Apr 16, 2008 12:43 PM
Editor's Note: JR Minkel was in St. Louis this week for the annual "April meeting" of the American Physical Society. See his other blog posts on the pioneer anomaly, dark matter, the Higgs boson and the timeline for the Large Hadron Collider, and check back for frequent updates.
ST. LOUIS—Earthlike planets would be hard to spot, but not impossible, according to a talk this morning at the American Physical Society meeting that summarized the search planets outside the solar system (exoplanets) that are habitable.
Most of the nearly 300 known exoplanets are enormous gas giants, much larger than Jupiter or Saturn. Right now we don't know of any potentially rocky planets orbiting at the right distance from their stars to support liquid water—our default sign of potential habitability. There were a couple of preliminary reports of Earthlike planets, but they haven't panned out.
The most direct way to identify another Earth would be to spot it visually, but that's extremely difficult. Say you were a few light-years away trying to spot Earth in orbit around the sun. Because the sun is so bright, it's like trying to pinpoint a firefly next to a searchlight, physicist Sara Seager of the Massachusetts Institute of Technology said in her talk.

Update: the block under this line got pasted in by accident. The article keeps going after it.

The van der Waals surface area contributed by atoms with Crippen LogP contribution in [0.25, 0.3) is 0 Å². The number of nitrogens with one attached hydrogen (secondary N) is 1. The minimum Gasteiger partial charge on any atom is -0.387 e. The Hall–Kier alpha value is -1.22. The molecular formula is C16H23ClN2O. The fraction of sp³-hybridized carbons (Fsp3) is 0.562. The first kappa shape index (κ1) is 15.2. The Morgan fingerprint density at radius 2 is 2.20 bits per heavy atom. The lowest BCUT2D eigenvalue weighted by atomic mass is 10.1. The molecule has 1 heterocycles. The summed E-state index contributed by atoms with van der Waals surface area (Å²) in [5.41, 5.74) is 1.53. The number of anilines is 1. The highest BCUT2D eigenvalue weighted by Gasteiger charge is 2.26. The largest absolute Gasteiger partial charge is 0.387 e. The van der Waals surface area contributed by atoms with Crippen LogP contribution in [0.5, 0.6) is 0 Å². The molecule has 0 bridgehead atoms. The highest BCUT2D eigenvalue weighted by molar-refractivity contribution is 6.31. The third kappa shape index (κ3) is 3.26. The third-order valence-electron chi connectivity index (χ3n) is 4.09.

Future space telescopes might be able to cut through the glare by blotting out individual stars with a specially shaped shade placed in the scope's field of view.
Something that we can do right now is hunt for planets transiting (crossing) in front of their stars, which makes the searchlight effect much smaller. Even in this case, however, astronomers would still be far more likely to find a "super-Earth"—a rocky body closer to 10 times Earth's mass—next to a dim star than to find a true Earthâ€“sun combo.
Researchers can measure the light from transiting exoplanetâ€“star systems (as well as from a star's wobble caused by the gravity of an orbiting planet) to infer the object's mass and radius, which gives them a good idea whether it's solid or not, if not the exact composition. And in a technique that's come into its own over the past year, they can use transit data to deduce the chemical composition of the planet's atmosphere in a similar way. Water vapor on a small world would be a dead giveaway of liquid water, Seager said.
Then there's the big question: What about life? The trouble here is nobody knows what different forms life could take. Still, molecular oxygen or ozone in the atmosphere would be a strong sign, she said, because they're too unstable to last on their own. Seasonal variations in methane would also be telling.
Seager summed things up this way: "Do I expect to find an Earth in my lifetime? Absolutely yes," she said. "But I also expect to live a long time."
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